In response to JRagosta, China Mobile is very much the dominant mobile telecoms provider and has the best coverage outside of the cities but has been losing customers to the other two major players China Unicom and China Telecom because it does not sell the iPhone and can only offer a 2G service to iPhone users at present. As another poster pointed out this has not stopped over 15m users from using the iPhone on China Mobile. The main reason for this is that unlike most European countries, it is not possible to port numbers from one provider to another. This means that it is not uncommon for people to have two or more phones to keep numbers active nut to benefit from the strengths of different providers. It also explains why dual sim mobiles are popular over here.

 

I have mentioned in previous posts that at lot of our Chinese staff have iPhones and iPads even though they are paid a much lower wage than what would be considered normal in Western countries. They are still paid the market rate for the region plus bonus so have a reasonable disposable income compared to their peers. It should also be noted that mobile phones are higher up the economic priority list for a lot of Chinese people.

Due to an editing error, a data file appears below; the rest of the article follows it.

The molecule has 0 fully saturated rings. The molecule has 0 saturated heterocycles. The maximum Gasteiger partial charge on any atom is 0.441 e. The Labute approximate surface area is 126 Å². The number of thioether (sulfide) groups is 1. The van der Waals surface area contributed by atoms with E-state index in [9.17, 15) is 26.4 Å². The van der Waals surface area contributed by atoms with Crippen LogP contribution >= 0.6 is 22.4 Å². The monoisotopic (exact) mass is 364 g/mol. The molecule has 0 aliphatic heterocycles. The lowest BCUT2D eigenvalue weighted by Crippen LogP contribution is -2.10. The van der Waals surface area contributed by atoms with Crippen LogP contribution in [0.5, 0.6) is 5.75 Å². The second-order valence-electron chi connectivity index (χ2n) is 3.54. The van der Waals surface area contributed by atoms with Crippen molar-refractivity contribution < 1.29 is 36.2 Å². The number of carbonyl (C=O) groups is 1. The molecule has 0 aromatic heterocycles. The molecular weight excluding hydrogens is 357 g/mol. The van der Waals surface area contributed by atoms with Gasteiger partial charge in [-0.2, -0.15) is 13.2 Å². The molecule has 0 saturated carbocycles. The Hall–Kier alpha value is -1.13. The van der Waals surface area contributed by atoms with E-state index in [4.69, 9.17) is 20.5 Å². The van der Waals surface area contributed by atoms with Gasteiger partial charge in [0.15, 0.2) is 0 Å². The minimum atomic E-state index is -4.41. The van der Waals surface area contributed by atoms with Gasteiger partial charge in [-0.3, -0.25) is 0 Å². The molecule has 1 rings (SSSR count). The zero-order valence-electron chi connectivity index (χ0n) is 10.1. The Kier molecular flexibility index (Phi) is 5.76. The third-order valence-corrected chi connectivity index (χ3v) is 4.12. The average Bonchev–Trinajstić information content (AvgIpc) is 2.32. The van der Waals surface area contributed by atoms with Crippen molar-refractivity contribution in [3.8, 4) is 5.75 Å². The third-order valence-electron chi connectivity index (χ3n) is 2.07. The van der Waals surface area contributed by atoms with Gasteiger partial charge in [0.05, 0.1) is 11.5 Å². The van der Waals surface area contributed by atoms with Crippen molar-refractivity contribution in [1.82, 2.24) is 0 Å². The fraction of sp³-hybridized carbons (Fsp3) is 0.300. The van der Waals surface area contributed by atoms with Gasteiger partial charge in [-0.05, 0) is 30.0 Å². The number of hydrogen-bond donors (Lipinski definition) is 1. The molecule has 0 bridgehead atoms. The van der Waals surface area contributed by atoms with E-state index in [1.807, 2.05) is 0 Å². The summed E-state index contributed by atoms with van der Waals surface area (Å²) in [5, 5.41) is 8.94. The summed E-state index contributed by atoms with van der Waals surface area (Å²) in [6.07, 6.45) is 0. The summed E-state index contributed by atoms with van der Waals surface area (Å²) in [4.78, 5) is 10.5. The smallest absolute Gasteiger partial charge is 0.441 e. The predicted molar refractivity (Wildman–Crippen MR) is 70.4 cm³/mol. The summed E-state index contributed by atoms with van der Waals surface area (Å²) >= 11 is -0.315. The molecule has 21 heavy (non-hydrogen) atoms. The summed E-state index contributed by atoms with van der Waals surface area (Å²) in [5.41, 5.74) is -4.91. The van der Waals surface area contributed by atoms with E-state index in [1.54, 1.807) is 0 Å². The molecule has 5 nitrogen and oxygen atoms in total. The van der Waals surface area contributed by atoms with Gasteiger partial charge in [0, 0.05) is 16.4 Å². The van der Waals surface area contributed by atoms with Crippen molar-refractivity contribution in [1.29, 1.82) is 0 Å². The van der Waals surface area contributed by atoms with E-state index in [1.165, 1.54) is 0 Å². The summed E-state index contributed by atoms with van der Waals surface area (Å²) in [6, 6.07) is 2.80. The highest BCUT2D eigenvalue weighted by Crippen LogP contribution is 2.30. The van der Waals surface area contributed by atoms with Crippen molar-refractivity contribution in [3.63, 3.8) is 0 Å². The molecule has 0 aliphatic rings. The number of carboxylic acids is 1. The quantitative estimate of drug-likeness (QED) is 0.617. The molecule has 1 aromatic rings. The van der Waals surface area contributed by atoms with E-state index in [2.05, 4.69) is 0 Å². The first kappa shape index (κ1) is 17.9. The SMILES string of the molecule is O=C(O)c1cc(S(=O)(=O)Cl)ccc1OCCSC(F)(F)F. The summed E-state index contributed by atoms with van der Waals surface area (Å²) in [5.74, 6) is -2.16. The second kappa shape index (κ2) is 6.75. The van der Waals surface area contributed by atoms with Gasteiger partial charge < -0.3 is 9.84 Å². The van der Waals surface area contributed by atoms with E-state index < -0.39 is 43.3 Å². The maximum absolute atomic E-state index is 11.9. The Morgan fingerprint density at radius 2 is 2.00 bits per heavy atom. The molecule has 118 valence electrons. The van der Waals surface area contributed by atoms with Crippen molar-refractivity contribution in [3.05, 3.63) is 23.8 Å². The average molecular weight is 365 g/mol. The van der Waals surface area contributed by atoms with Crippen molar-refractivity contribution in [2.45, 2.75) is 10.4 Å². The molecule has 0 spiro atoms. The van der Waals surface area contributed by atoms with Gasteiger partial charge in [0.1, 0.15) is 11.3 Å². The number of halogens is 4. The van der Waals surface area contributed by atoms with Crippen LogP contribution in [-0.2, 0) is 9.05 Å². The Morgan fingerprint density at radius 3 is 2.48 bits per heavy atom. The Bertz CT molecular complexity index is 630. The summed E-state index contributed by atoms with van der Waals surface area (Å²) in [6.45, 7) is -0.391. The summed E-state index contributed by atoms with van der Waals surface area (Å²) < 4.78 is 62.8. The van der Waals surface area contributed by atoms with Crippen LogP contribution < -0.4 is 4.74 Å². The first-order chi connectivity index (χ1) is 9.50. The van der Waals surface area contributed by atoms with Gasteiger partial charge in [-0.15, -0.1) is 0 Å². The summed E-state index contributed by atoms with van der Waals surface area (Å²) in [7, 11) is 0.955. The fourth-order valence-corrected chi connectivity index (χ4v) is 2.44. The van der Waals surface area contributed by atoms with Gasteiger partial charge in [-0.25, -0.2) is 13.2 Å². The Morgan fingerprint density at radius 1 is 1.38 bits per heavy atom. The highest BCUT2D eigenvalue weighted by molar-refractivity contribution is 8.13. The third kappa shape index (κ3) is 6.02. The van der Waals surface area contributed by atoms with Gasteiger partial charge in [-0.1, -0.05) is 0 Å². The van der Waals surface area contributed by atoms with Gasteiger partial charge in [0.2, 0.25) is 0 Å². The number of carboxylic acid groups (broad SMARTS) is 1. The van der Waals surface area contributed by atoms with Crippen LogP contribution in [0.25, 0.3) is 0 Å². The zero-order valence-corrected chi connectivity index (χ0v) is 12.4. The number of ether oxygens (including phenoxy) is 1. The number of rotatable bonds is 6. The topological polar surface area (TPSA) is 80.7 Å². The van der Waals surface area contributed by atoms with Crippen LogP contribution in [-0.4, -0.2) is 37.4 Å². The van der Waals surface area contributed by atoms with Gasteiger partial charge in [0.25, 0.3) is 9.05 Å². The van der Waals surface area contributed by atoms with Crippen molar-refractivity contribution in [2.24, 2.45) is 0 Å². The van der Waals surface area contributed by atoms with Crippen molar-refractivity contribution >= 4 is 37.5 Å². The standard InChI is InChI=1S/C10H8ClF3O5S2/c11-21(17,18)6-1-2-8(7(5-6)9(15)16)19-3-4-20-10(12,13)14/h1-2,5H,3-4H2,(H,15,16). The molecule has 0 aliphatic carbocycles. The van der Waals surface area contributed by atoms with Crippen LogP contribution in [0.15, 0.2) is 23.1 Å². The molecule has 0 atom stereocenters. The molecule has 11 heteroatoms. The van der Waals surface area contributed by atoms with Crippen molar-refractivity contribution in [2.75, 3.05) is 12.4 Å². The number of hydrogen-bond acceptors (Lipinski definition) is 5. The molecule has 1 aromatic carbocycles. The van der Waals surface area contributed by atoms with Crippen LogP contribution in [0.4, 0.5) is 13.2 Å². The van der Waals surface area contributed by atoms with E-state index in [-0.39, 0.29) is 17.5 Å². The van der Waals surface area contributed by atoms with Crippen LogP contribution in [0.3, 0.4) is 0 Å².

I can only recommend that anyone posting political comments on here that have not yet had the opportunity to visit China yet come and see it for yourself. It is an amazing, place full of wonderful individuals of great character and humour. It is also frustrating and different at times and has some glaring imperfections but that can be said of anywhere in the world. Please bear in a country of 1.3billion people there are are going to be some poor representatives of humanity we are all influenced by our environment.